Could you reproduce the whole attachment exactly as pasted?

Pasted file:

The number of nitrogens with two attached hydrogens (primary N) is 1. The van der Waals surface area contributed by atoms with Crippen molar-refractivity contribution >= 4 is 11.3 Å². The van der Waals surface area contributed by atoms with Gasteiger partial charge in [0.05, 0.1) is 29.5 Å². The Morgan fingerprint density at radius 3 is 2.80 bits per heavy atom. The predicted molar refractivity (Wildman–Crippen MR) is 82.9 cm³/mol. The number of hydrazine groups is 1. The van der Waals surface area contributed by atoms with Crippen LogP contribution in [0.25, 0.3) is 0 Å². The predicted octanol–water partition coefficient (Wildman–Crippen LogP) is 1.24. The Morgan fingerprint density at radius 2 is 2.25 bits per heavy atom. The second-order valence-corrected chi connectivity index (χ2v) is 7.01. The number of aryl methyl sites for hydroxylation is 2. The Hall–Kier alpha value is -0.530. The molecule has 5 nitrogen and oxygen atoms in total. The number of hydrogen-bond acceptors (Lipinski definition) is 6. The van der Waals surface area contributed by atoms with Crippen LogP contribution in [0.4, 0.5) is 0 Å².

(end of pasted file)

The number of nitrogens with two attached hydrogens (primary N) is 1. The van der Waals surface area contributed by atoms with Crippen molar-refractivity contribution >= 4 is 11.3 Å². The van der Waals surface area contributed by atoms with Gasteiger partial charge in [0.05, 0.1) is 29.5 Å². The Morgan fingerprint density at radius 3 is 2.80 bits per heavy atom. The predicted molar refractivity (Wildman–Crippen MR) is 82.9 cm³/mol. The number of hydrazine groups is 1. The van der Waals surface area contributed by atoms with Crippen LogP contribution in [0.25, 0.3) is 0 Å². The predicted octanol–water partition coefficient (Wildman–Crippen LogP) is 1.24. The Morgan fingerprint density at radius 2 is 2.25 bits per heavy atom. The second-order valence-corrected chi connectivity index (χ2v) is 7.01. The number of aryl methyl sites for hydroxylation is 2. The Hall–Kier alpha value is -0.530. The molecule has 5 nitrogen and oxygen atoms in total. The number of hydrogen-bond acceptors (Lipinski definition) is 6. The van der Waals surface area contributed by atoms with Crippen LogP contribution in [0.4, 0.5) is 0 Å².